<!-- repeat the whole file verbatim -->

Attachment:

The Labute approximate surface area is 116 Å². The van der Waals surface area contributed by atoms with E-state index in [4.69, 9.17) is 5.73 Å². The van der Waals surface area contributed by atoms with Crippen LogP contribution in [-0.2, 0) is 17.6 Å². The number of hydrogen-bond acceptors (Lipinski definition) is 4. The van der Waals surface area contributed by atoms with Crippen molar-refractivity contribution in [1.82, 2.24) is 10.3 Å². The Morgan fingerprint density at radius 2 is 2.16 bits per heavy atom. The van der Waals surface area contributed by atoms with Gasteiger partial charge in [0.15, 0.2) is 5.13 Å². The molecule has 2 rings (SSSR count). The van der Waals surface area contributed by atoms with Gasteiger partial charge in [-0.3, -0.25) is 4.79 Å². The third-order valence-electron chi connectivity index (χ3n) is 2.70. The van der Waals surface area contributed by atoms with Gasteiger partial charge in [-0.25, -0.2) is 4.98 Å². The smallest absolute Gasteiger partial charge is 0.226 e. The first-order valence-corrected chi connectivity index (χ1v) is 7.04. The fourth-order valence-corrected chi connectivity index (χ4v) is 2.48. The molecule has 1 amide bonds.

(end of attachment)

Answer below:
The Labute approximate surface area is 116 Å². The van der Waals surface area contributed by atoms with E-state index in [4.69, 9.17) is 5.73 Å². The van der Waals surface area contributed by atoms with Crippen LogP contribution in [-0.2, 0) is 17.6 Å². The number of hydrogen-bond acceptors (Lipinski definition) is 4. The van der Waals surface area contributed by atoms with Crippen molar-refractivity contribution in [1.82, 2.24) is 10.3 Å². The Morgan fingerprint density at radius 2 is 2.16 bits per heavy atom. The van der Waals surface area contributed by atoms with Gasteiger partial charge in [0.15, 0.2) is 5.13 Å². The molecule has 2 rings (SSSR count). The van der Waals surface area contributed by atoms with Gasteiger partial charge in [-0.3, -0.25) is 4.79 Å². The third-order valence-electron chi connectivity index (χ3n) is 2.70. The van der Waals surface area contributed by atoms with Gasteiger partial charge in [-0.25, -0.2) is 4.98 Å². The smallest absolute Gasteiger partial charge is 0.226 e. The first-order valence-corrected chi connectivity index (χ1v) is 7.04. The fourth-order valence-corrected chi connectivity index (χ4v) is 2.48. The molecule has 1 amide bonds.